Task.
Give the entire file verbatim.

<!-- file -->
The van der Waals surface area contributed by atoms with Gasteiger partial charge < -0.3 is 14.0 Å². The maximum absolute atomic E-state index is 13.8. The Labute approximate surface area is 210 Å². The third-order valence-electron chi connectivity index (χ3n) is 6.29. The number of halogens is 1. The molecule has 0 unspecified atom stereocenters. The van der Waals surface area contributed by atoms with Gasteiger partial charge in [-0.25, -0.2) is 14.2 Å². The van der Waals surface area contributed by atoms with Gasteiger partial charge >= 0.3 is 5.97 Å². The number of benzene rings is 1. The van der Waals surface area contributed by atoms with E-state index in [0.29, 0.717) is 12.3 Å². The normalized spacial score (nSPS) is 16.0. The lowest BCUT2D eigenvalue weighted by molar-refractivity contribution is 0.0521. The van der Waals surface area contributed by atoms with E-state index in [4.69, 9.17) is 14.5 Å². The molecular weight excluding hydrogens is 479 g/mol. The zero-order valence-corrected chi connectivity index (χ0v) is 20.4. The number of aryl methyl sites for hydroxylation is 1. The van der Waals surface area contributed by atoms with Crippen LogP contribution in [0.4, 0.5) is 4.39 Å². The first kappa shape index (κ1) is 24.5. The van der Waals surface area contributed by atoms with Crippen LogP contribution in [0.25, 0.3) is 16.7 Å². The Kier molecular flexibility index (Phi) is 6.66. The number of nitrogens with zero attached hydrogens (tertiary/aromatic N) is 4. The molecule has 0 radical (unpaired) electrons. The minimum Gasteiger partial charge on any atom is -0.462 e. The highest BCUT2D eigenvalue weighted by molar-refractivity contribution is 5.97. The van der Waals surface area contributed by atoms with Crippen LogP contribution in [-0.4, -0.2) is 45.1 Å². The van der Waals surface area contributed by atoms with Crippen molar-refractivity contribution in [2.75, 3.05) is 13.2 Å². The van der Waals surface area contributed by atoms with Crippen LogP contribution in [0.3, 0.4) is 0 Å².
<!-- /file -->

The van der Waals surface area contributed by atoms with Gasteiger partial charge < -0.3 is 14.0 Å². The maximum absolute atomic E-state index is 13.8. The Labute approximate surface area is 210 Å². The third-order valence-electron chi connectivity index (χ3n) is 6.29. The number of halogens is 1. The molecule has 0 unspecified atom stereocenters. The van der Waals surface area contributed by atoms with Gasteiger partial charge in [-0.25, -0.2) is 14.2 Å². The van der Waals surface area contributed by atoms with Gasteiger partial charge >= 0.3 is 5.97 Å². The number of benzene rings is 1. The van der Waals surface area contributed by atoms with E-state index in [0.29, 0.717) is 12.3 Å². The normalized spacial score (nSPS) is 16.0. The lowest BCUT2D eigenvalue weighted by molar-refractivity contribution is 0.0521. The van der Waals surface area contributed by atoms with E-state index in [4.69, 9.17) is 14.5 Å². The molecular weight excluding hydrogens is 479 g/mol. The zero-order valence-corrected chi connectivity index (χ0v) is 20.4. The number of aryl methyl sites for hydroxylation is 1. The van der Waals surface area contributed by atoms with Crippen LogP contribution in [0.4, 0.5) is 4.39 Å². The first kappa shape index (κ1) is 24.5. The van der Waals surface area contributed by atoms with Crippen LogP contribution in [0.25, 0.3) is 16.7 Å². The Kier molecular flexibility index (Phi) is 6.66. The number of nitrogens with zero attached hydrogens (tertiary/aromatic N) is 4. The molecule has 0 radical (unpaired) electrons. The minimum Gasteiger partial charge on any atom is -0.462 e. The highest BCUT2D eigenvalue weighted by molar-refractivity contribution is 5.97. The van der Waals surface area contributed by atoms with Crippen LogP contribution in [-0.4, -0.2) is 45.1 Å². The van der Waals surface area contributed by atoms with Crippen molar-refractivity contribution in [2.75, 3.05) is 13.2 Å². The van der Waals surface area contributed by atoms with Crippen LogP contribution in [0.3, 0.4) is 0 Å².